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10/21/13

That Travel Bug



About four weeks ago I woke up on a Sunday morning around noon, and as I looked at myself in the mirror I said, “Austin, where did that first half of the day go?”  Living abroad can undoubtedly tire someone out, but my lazy half couldn’t come up with any acceptable excuse to appease my ambitious half.  That day I made a promise that I’d spend my weekends immersed in Chile, not sleep.  And with that I made a resolution to travel. 

                In my clase de turismo we’ve learned how to classify free time spent outside of the local setting.  According to this, once we leave our locale for recreational reasons (study abroad technically doesn’t count) we take part in regional, national, or international tourism.  Here’s what that looks like:

Isla Negra.

                Just south of Valparaíso lies Isla Negra, a small town—not actually an island—that was once home to the poet Pablo Neruda.  Some friends and I got up early that Saturday morning to spend the day exploring Neruda’s house-turned-museum.  I was amazed by his many quirky collections.  However, after browsing his assortment of colorful sea shells, ships in botellas, and wooden figureheads, the backdrop of the rolling waves made the marine collections seem like the natural extension of a poet’s backyard sea.  



Santiago de Chile.

                The following weekend I headed to Santiago to celebrate a friend’s cumpleaños and spend time catching up with him.  This trip was much less about sight-seeing, but I still had the chance to walk through La Moneda, experience the bustle of La Plaza de Armas, and explore La Catedral Metropolitana de Santiago, where I took a picture that really made me reflect on what I’ve seen in the past eight months.

 

I’m by no means a photographer, but I liked this foto because of its contrast.  América Latina is a place where the past is remembered because it forms the daily.  When possible, colonial buildings and historical sites are honored because they represent heritage and the collision of colonized and colonizer that defines el mestizaje.  This respect for history has been tested through recent globalization and the expansion of international corporations.  Whether the photo represents a contrast between Spanish and North American colonization or a clash between reminiscence and present development is up to the reader.  For me, it captures a reality of which I’ve been reminded constantly while living in Latin America: a fusion of tradition and modernity.


Mendoza, Argentina.

                Some of the best carne in the world, the infamous yerba mate, and a unique Argentine accent are all I expected as I hopped on a bus with my travel buddy, Gustavo.  We rode over the Andes, longing for adventure in the closest Argentine city, Mendoza.  We were not, however, prepared for the three hours after arriving in the city—we hadn’t made reservations in a hostel and initially found no lodging.  This normally wouldn’t have been a problem, but this particular weekend Argentina celebrated Día de la Raza.  This day was celebrated on Saturday in Chile and without time off work, but was celebrated on Monday with a day off of work in Argentina, making finding a cama much more difficult.  Thankfully, after five hostels and two hotels (and contemplating the comfort of the park benches) we found a place to rest.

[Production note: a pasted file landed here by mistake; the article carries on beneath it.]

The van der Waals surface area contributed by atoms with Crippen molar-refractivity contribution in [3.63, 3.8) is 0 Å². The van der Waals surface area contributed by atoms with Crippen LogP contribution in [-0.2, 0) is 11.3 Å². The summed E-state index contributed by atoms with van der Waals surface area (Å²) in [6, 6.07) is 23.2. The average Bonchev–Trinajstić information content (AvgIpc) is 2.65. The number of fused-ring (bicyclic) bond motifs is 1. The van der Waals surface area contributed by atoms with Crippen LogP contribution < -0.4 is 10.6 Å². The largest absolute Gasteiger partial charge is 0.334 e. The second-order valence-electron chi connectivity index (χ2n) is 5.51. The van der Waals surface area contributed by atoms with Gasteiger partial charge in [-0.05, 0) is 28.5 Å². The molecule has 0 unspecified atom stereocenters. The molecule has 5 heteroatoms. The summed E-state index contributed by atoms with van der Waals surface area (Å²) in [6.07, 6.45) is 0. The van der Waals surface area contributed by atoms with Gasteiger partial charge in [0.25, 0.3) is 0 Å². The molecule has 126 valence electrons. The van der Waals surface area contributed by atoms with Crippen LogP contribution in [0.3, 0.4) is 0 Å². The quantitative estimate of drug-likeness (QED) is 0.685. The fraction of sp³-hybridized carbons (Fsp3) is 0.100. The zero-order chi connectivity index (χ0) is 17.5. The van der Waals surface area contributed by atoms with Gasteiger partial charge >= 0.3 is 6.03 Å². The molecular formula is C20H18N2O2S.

The next day we enjoyed an educational tour of two vineyards and an olive oil plant, which took up most of the day.  Along the way we met Mendoza locals, Porteñas from Buenos Aires, and European exchange students who shared interesting stories and experiences.  I’m constantly amazed with how much young people have in common in spite of cultural or linguistic differences.


                Our second full day in Mendoza was complicated, since somehow Gustavo had lost his Chilean identification card.  You know, the one that’s used for just about everything in Chile.  We went on with our day, but not without the fear that we might have to return to Chile separately and, for him, much later than expected.  Making matters worse, we both got pooped on by pigeons.  Luckily, his passport allowed him to reenter Chile without a problem, and it was actually pretty funny that two disheartened backpackers got bird-bombed within a few hours of each other.  Despite the bad luck, I was able to visit various plazas and two museums and we both ended the day content and enthusiastic about the weekend in Argentina.  The spontaneity and travel complications tested our toughness, but also made for an unforgettable adventure. 



                Throughout my life, but particularly over the last eight months, the benefits of travel have shaped me in a fundamental way.  The perspective gained through unplanned encounters with people and situations provide a plethora of chances to grow.  I’ve found that the tests of perseverance, responsibility, and language ability found in traveling (backpacker-, not cruise-style) force one to think in a more flexible and tolerant way.  

                Thank you for reading, and I hope you too take advantage of traveling and sharing cultures.  Que nuestras botas viajeras nunca dejen de andar por caminos curiosos y experiencias escondidas.

                For anyone interested, here’s the link to a blurb I wrote for Whitworth University’s The Modern Linguist newsletter, which gives an overview of Valparaíso and a trip to another one of Neruda’s houses, La Sebastiana.

-Austin Vander Wel